The MGA With An Attitude
SIDE CURTAINS Installation #1 - TT-111

At 07:48 PM 9/9/04 -0400, Earl Chilton wrote:
>"I don't see how in the world I can make these side curtains fit."

Remove the front mounting plate inside the door to get it out of the way. Drop the rear peg into the socket, hold the side curtain in place while you close the door, and see if the side curtain lines up with the windscreen okay. If not you need to do something to realign the peg or socket first to get the front edge of the side curtain to match up to the windscreen post.

Then you put the mounting bracket back on, and bend the front bracket if necessary to align with the mounting stud. When you can drop the side curtain into place and tighten the nut, close the door to check alignment again. You might still need to bend the bracket in or out a bit to make the front edge of the side curtain mate properly with the windscreen frame.

>"It is quite unbelievable how Moss thought these things could be functional."

Oh, I dunno. I think the factory may have had the same problems with original units. Tolerances on the door and trim rails were not that good then either.

Sealing around the roadster side curtains is a matter of having the convertible top properly installed and side curtains correctly aligned (as best as possible). Original type fabric covered side curtains will have a fabric flap extending at the edges all around which should snuggle up against the rag top, windscreen and door top. The wide fabric edges make this type of side curtain more forgiving of misalignment, so there was likely no individual aligning required for original factory parts.

The metal framed side curtains have a thin rubber seal on the front edge (except for some rare aftermarket parts) which should fit up securely against the windscreen post. You may need to bend the side curtain front mounting bracket slightly to get this alignment. Do this first with the top down, then check it again with the top up. Properly aligned the side curtain should fit snugly against the rag top (at top and back) at the same time as sealing at the windscreen post.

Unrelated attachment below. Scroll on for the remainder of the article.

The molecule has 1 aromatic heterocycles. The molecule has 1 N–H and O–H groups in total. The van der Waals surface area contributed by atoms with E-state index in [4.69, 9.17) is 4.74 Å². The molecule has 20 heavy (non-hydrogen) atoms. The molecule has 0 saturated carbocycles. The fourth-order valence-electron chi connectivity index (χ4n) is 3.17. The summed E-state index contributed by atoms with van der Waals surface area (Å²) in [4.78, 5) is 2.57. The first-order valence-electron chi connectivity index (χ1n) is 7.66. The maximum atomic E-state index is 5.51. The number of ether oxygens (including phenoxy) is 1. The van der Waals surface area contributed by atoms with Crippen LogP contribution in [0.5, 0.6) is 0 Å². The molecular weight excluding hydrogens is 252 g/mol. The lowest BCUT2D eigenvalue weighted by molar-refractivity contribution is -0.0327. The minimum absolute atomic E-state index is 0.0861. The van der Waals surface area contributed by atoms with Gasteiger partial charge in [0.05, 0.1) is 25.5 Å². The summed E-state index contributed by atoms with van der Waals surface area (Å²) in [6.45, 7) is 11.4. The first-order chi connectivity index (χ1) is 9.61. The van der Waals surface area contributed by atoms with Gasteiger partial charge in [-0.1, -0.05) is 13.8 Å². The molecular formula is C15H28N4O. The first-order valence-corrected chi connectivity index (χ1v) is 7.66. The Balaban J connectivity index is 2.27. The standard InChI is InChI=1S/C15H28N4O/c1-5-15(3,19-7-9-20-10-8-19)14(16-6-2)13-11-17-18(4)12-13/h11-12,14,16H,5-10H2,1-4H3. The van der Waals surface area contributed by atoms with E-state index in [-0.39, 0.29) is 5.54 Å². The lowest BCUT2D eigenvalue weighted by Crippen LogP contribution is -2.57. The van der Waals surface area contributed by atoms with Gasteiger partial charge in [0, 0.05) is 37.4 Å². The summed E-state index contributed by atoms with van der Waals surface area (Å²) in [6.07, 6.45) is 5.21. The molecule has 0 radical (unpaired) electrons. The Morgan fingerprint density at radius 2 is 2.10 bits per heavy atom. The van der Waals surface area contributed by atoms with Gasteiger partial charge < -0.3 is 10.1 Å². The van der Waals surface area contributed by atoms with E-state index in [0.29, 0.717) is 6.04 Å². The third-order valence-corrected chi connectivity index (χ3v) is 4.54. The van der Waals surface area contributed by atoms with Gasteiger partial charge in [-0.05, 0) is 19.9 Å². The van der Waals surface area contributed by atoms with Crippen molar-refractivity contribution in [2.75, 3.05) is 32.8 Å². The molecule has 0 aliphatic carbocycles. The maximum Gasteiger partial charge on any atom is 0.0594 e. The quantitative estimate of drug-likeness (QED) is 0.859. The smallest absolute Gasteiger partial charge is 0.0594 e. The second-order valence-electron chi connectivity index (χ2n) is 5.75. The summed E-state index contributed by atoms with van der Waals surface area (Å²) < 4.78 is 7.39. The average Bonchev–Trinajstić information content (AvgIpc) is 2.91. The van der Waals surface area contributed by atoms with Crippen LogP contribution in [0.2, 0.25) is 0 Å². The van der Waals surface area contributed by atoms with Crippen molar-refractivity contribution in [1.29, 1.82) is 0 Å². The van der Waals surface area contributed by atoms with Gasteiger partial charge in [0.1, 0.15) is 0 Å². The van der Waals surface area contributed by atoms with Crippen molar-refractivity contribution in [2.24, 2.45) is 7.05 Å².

Metal framed side curtains will have a rubber seal at the bottom. When installing new metal frame side curtains you may need to trim the bottom rubber strip. This can require some patience and a little finesse. The idea is to trim the rubber flange so it will cover the leather wrapped door top rails, also covering the piping along the outside edge of the door rails, but stopping just short of touching the paint on the door (so it won't abrade the paint with vibration). Be sure the side curtain is first properly aligned and fully seated on the front and rear brackets when you do this bottom trimming. Metal framed side curtains should also have a rubber seal flange along the top and back edges (except for the hardtop side curtains). These edges should be okay as shipped from the factory, although I have seen some aftermarket units with excessively wide rubber strips here.

Here is a link to an instruction sheet for trimming the bottom rubber seal:

Air (and water) intrusion around the side curtains is not as bad as you might first expect. When driving with any significant speed the air motion around the windscreen and convertible top produces a slight negative pressure above which pulls the fabric upward and taught. This pressure differential also tends to move air past the edges of the side curtains from inside out, so you don't notice much of an intruding breeze, except maybe a bit from the back edge if you leave a gap there (door ajar). In cool weather when you have the heater blower running air comes in through the heater and goes out around the side curtains.

Running into a strong headwind at an angle causes a slight vacuum on the leeward side which tends to pull the side curtain away from the windscreen post. When that happens you may still have outward air flow at that point, so no cold intruding breeze to notice, and little or no water intrusion if it rains. That does make for some increase of wind noise though, so it is desirable to minimize this wind gap if possible. With more patience and finesse you may find a reasonable compromise for angle of the mounting bracket. Later 1600 and MK II cars were equipped with small metal brackets on the front edge of the side curtains to hook onto the edge of the windscreen post. Those work nicely but can be a bit of a fiddle when closing the door.

Thank you for your comments -- Send e-mail to <Barney Gaylord>
© 2004-2012 Barney Gaylord -- Copyright and reprint information